M. Stanley Whittingham, a Binghamton University professor, has won the Nobel Prize in chemistry for his involvement in lithium-ion battery research.

Whittingham was awarded the prize along with John Goodenough of the University of Texas at Austin and Akira Yoshino of Meijo University in Japan.

Whittingham is a distinguished professor of chemistry and materials science at Binghamton University. He came to the school in 1988 after spending 16 years with Exxon Research and Engineering Company.

Whittingham, who was born in the United Kingdom, has been regarded as a pioneer in the development of lithium-ion battery technology.

In announcing the prize in chemistry, the Royal Swedish Academy of Sciences hailed the work of the three researchers, declaring "They created a rechargeable world."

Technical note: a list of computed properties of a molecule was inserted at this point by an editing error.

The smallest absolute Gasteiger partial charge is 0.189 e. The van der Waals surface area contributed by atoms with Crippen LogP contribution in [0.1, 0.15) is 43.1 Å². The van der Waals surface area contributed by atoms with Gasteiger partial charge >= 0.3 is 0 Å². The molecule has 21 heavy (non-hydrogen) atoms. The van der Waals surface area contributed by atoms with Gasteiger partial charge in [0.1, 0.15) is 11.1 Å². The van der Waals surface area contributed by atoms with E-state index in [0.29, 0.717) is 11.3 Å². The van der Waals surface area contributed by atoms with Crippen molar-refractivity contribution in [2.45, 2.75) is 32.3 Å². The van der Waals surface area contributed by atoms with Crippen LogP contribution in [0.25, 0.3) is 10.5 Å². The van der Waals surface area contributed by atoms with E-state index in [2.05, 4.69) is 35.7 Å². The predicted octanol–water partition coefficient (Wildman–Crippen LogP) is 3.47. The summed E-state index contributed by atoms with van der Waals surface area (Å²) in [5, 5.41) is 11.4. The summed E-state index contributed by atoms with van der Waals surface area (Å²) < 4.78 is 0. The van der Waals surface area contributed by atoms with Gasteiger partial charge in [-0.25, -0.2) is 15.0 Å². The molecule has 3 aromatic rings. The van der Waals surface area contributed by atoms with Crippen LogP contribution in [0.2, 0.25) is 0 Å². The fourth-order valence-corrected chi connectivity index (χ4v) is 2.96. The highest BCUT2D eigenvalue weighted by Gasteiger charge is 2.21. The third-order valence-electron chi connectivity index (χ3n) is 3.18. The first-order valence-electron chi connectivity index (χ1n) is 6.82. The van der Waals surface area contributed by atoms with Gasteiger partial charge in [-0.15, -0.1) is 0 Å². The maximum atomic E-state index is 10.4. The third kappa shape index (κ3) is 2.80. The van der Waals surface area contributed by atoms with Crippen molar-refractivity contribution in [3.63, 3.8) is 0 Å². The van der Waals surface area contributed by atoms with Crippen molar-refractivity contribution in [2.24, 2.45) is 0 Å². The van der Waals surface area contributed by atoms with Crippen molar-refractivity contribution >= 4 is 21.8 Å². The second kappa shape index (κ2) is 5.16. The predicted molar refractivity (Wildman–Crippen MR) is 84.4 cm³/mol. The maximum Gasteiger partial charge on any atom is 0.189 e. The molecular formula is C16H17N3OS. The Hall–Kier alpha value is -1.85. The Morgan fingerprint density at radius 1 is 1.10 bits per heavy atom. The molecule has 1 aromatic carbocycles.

In a statement released by Binghamton University, Whittingham said he hoped "this recognition will help to shine a much-needed light on the nation's energy future."

University president Harvey Stenger said "Binghamton is very proud" that the Nobel committee has recognized Whittingham "for his pioneering work on lithium-ion batteries."

Stenger said "all of us at Binghamton congratulate him on this great honor."

The Power and Propulsion Solutions unit at BAE Systems in Endicott utilizes lithium-ion battery technology. (Photo: Bob Joseph/WNBF News)

Contact WNBF News reporter Bob Joseph: bob@wnbf.com

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